Informatica's Future Bright Thanks to
Officials forecast business almost as usual in 2009
- By Stephen Swoyer
- January 28, 2009
Data integration (DI) stalwart Informatica Corp. has had quite a run over the last half-decade, chalking up double-digit annual growth and establishing itself as the industry's most prominent "independent" DI player.
Informatica's hot streak roughly coincides with a pair of milestones: the ascendance of CEO Sohaib Abbasi in mid-2004 and, less obviously, IBM Corp.'s acquisition of the former Ascential Software Corp. nearly four years ago. The latter event -- which at the time led some in the industry (including market prognosticator Gartner Inc.) to predict rough going for Informatica -- has paradoxically boosted the DI stalwarts fortunes.
Fast forward to 2009, when Informatica could again expect some rough going. Concern arose that bread-and-butter infrastructure investment projects -- including spending on both data warehouse (DW) generation tooling and broader enterprise-wide data integration efforts -- that have fueled much of Informatica's growth could dry up in the coming year as companies take stock, retrench, and sometimes kill costly projects.
Informatica officials don't seem worried. They concede that the economic climate is tough, but the BI and DW segments have in the past successfully weathered -- albeit with some damage -- the worst of economic storms.
More to the point, says senior vice-president of product management and marketing Adam Wilson, Informatica isn't just a one-trick pony when it comes to DI. Over the last decade, Wilson stresses, the company has diversified its portfolio with software-as-a-service, real-time DI, and broader enterprise-wide data integration practices. The latter category, he says, has more to do with what is still called enterprise application integration (EAI) than data federation. Inasmuch as they aim to tie together multiple (and often heterogeneous) operational systems, enterprisewide information integration and real-time DI are (to a degree) complementary technologies, Wilson indicates.
"From our perspective, a critical part of any process, any engineering effort, is the data aspect of things. Even if it's not driving revenue related to warehousing, we're seeing a pretty large increase in the amount of our business that's being driven beyond data integration in these operational integration scenarios. Currently, just over 50 percent of our business is unrelated to data warehousing. It's what we would call 'broader data integration,'" he explains.
"We're increasingly doing projects that are not just warehouse generation. That is a metric that we disclose on a quarterly basis, so it's something that can be easily verified. It's been a big part of our story. If you go out and you survey our customers, … increasingly folks who are getting the most value out of [their data integration] investments are really using us in these broader use cases."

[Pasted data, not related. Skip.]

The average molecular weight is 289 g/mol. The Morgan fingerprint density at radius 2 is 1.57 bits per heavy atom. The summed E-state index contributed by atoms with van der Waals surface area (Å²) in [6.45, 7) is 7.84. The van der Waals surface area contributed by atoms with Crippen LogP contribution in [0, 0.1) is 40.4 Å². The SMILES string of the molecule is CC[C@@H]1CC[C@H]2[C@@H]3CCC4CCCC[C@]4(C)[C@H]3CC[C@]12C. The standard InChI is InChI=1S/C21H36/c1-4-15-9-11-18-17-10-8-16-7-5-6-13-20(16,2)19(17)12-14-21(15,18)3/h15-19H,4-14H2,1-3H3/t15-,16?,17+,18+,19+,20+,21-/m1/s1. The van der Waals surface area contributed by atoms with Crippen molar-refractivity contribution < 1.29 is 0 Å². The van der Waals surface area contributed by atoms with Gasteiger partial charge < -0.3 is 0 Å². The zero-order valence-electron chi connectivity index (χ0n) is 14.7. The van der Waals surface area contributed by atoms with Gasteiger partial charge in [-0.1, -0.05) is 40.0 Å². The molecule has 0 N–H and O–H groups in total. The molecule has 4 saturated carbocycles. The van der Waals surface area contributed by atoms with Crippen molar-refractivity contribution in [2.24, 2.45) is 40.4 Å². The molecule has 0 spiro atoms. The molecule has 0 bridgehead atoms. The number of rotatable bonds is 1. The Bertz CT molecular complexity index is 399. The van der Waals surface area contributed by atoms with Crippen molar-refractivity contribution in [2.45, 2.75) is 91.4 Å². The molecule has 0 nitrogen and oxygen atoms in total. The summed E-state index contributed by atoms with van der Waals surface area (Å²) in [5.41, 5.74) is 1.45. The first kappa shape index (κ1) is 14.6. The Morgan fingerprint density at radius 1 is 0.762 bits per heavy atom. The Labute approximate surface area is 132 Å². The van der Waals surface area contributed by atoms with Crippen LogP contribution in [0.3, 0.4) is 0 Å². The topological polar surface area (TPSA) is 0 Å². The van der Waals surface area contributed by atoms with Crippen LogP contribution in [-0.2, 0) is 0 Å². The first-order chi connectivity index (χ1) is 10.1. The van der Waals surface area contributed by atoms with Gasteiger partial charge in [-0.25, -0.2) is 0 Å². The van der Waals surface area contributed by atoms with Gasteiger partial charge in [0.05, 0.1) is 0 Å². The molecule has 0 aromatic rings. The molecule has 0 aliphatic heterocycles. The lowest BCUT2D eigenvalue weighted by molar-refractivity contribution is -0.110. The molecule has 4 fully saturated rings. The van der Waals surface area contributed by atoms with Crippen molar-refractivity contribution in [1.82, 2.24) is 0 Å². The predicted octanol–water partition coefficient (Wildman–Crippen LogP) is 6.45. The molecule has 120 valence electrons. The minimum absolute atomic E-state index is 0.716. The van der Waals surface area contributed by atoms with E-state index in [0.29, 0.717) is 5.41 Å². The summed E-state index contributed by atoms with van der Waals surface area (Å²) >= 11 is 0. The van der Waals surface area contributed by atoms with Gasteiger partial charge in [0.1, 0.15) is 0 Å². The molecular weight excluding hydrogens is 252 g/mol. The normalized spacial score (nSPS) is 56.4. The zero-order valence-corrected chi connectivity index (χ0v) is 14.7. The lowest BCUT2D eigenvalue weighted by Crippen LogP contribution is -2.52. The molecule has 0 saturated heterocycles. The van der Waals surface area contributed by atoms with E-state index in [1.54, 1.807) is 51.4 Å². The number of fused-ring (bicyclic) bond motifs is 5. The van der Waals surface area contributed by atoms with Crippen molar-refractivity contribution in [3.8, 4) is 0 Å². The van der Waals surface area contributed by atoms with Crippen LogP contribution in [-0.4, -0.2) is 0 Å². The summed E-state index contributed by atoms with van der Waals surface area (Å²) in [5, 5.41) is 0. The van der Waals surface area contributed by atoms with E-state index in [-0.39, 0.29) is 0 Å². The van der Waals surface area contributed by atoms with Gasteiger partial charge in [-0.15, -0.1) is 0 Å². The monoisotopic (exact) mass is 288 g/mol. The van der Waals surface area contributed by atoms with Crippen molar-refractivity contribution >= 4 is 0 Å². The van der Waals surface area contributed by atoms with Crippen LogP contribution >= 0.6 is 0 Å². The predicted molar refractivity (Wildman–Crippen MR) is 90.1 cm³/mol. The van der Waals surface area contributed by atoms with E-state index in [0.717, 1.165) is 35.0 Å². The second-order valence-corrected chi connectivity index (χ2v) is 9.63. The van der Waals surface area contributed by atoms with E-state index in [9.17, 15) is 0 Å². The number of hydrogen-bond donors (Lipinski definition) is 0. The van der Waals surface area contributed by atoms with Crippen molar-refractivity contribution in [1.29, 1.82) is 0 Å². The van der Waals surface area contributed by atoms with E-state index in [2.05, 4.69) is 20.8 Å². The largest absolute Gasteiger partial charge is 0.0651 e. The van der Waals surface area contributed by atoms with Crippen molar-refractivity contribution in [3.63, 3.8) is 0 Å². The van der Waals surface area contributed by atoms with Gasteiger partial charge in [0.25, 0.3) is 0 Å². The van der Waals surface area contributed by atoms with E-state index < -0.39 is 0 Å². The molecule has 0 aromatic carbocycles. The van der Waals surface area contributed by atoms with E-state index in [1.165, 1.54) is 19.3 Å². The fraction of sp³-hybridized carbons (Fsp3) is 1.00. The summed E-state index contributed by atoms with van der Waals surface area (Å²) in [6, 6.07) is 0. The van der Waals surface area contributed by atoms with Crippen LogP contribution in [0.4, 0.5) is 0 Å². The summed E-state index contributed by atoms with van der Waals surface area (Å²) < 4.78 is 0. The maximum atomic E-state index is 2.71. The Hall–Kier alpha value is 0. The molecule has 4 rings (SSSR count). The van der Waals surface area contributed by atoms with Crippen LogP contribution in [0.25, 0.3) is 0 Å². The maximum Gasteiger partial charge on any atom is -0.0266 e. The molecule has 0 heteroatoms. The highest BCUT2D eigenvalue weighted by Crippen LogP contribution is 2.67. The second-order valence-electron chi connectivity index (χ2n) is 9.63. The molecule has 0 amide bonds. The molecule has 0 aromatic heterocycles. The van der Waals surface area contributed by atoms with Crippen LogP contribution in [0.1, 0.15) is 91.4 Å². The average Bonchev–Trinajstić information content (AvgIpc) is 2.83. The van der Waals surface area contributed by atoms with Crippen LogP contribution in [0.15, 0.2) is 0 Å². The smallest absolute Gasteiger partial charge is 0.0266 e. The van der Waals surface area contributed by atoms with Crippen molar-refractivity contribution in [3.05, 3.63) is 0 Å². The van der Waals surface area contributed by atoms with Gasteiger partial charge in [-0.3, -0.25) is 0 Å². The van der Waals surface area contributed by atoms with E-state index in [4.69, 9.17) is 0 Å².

Nearly a decade ago, Informatica started to make noises about ETL-driven EAI, touting PowerCenter as a near-real-time alternative to batch-driven ETL for EAI projects. More recently, this vision of an ETL-centric, near-real-time spin on EAI has morphed into one that emphasizes real-time or right-time access to information distributed across an enterprise: the so-called Real-Time Enterprise.
Last year, Informatica introduced a Real-Time edition of its DI suite, which it says gives customers a one-stop shop with which to pursue Real-Time Enterprise strategies. That product has since become one of Informatica's strongest sellers, Wilson maintains. Isn't the Real-Time Enterprise -- which advocates like to say is easily affordable (and skeptics claim comprises a budgetary black hole) -- the kind of project that's likely to be cancelled as soon as IT budgets contract?
Not at all, he indicates.
"I think that if we would look at that latency continuum, it's down to weeks, down to days, down to hours, down to minutes, down to seconds. Once you give someone that kind of access -- once you narrow that [latency] down to hours, say, from days -- they want it narrowed further," he claims. "With our Real-Time [product], we're able to provide transactionality, guaranteed delivery, once-and-only-once semantics so the number of use cases that customers can deploy our technologies against has really exploded."